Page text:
Undue Hardship 604 602 9000
DBS also said you must look at whether the payor parent would suffer hardship if required to pay retroactive child support (especially in a lump-sum). In Michel, the Supreme Court said you not only have to look at the ability of the payor parent to pay retroactive child support, but also the “bad faith” conduct of the payor parent which led to the need for a retroactive payment (ie. lack of financial disclosure; not making voluntary payments of support; taking little steps to reduce support obligations, etc.) (at para. 124-125). In Henderson, the Alberta Court of Appeal said you don’t only have to look at the hardship to the payor parent, but also hardship to the recipient parent and the child as a result of the lack of sufficient support, stating (at para. 70):
“The claim of hardship must be tangible and supported by evidence, and the hardship must be undue. There is often financial difficulty when an immediate lump sum cash payment is awarded. However, without more, it is neither undue nor unfair. An assessment of hardship requires the court to have regard to unfairness created in all the circumstances, including hardship to the payor, the recipient, and the child. It is incumbent on courts to recognize that failure to provide a retroactive award will have the effect of depriving children of payments to which they are entitled. Moreover, the analysis must recognize who has benefitted from failing to fulfill the obligation in the meantime; usually that would be the payor. Hardship is a broad concept and a legitimate concern, but the focus cannot be exclusively on the payor…”
Circumstances of the Child
Finally, DBS said you must look at the past and present circumstances of the child, and whether the child suffered hardship because of not receiving child support. In Michel, the Supreme Court said for many reasons (ie. principles of child support, best interests of the child, social and “access to justice” reasons, etc.), Courts should avoid creating any incentive whatsoever (ie. legal technicalities) for payor parents to avoid meeting their child support obligations (at para. 17) – instead, Courts should take a “fair, large and liberal” approach to retroactive child support applications. In Henderson, the Alberta Court of Appeal indicated there is no requirement to prove any need for support on the part of the child (ie. where the recipient parent, or their new spouse, has a high income), stating (at para. 58):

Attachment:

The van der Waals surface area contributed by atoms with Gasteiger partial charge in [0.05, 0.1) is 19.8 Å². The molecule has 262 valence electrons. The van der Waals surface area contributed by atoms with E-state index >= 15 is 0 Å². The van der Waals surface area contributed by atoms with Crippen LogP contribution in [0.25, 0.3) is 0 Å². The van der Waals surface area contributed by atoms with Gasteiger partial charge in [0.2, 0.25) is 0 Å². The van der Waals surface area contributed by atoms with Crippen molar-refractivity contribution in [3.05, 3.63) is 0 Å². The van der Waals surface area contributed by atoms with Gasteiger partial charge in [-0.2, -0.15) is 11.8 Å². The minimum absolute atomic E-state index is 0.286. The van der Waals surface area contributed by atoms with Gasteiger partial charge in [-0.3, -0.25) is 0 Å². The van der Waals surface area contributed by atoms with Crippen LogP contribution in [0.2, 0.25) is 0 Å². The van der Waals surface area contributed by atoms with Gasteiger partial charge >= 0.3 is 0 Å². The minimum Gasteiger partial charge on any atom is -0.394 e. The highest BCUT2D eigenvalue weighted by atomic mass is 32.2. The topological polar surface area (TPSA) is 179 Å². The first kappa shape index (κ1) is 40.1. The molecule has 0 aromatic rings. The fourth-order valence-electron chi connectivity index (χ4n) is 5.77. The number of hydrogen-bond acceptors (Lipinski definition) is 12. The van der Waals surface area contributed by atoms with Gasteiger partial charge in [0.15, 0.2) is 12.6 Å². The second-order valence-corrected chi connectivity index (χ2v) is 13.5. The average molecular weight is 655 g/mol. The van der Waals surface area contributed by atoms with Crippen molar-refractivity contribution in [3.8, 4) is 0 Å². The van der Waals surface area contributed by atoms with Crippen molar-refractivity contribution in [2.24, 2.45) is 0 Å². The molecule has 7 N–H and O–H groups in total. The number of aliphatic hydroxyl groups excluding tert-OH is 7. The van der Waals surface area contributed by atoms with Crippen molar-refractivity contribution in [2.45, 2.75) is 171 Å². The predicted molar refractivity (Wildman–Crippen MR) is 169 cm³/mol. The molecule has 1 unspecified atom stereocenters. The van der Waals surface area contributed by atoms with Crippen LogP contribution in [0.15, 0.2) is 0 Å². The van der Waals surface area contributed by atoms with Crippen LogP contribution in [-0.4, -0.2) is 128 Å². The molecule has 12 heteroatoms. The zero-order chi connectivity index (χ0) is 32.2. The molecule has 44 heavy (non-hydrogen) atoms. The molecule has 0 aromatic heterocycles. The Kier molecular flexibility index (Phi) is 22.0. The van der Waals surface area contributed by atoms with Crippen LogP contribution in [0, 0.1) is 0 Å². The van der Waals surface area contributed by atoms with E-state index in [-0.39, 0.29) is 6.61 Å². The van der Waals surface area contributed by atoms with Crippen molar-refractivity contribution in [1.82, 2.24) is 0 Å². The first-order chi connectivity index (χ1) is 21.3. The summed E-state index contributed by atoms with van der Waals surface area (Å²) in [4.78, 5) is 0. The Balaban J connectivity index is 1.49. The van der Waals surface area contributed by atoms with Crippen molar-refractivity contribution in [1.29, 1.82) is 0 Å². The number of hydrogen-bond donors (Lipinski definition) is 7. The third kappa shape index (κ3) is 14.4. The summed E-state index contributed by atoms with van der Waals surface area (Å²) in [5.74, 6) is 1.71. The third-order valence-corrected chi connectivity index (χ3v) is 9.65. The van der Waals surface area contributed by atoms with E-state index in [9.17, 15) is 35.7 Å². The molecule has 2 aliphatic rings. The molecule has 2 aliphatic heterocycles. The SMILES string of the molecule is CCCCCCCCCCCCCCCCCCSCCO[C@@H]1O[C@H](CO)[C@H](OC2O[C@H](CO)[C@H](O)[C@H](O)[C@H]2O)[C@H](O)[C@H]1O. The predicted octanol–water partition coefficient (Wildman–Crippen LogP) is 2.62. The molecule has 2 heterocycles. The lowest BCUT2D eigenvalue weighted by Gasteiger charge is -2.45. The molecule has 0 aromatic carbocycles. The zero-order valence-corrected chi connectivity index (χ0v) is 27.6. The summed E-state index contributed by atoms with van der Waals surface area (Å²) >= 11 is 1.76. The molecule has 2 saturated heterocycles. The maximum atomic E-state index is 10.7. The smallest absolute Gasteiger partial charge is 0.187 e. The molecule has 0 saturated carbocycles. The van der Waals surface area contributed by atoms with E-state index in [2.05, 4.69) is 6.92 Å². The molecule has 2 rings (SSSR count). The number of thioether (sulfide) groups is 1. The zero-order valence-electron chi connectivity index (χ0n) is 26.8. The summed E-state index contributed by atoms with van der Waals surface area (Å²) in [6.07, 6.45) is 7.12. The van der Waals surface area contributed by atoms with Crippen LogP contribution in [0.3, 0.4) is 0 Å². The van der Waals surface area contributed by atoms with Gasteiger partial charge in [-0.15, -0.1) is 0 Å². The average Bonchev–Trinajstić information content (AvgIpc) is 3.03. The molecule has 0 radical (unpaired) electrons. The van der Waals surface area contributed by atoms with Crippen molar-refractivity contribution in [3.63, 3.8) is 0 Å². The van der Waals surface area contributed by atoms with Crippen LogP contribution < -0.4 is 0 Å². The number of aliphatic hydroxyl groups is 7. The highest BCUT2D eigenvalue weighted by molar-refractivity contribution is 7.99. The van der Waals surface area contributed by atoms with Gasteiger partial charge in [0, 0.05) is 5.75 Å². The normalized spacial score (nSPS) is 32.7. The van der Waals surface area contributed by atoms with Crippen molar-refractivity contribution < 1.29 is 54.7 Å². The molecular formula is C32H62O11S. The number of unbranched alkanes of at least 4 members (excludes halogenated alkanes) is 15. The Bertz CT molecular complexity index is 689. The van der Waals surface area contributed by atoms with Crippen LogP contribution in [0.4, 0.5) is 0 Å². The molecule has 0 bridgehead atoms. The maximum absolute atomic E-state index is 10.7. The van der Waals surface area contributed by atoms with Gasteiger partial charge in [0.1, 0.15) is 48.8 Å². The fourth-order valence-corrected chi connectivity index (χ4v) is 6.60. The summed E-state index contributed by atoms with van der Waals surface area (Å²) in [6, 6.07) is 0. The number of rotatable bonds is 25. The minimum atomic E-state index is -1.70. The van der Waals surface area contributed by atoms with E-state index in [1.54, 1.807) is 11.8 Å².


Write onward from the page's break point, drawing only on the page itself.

“Given that child support is the right of the child and the children should be the proper focus of any inquiry on retroactive support, it is interesting that this factor appears third on the list, after the payee’s delay and the payor’s conduct are considered. The purpose of the inquiry is to determine how the failure to pay adequate child support has affected the children. This Court has noted, in Goulding and Brear, that the right to support is the right of the child and parents cannot bargain it away. The court must address support from a child-centred approach, recognizing that it is the child’s right.”
It is commonly understood that the recent Supreme Court of Canada cases of Michel and Colucci have set a new framework for determining retroactive child support on behalf of both the payor and recipient parent, giving a ‘judicial refresh’ to the now dated approach on these factors set out in the original SCC case of DBS. This new framework is designed to take a more holistic (“fair, large and liberal”) approach to retroactive child support by taking into account numerous contemporary factors (including socio-economic and “access to justice” issues) and is to take a more “child-centred” approach. The more recent Alberta Court of Appeal case of Henderson v. Micetick confirms and applies this new approach and framework.
But at the end of the day the law has always been clear. Child support: the right of the child to receive, and: the duty of both parents to pay, according to their abilities.
If you have questions for our Calgary Vancouver Retroactive Child Support Lawyers, contact us across BC and in Calgary today as delay negatively impacts the claim.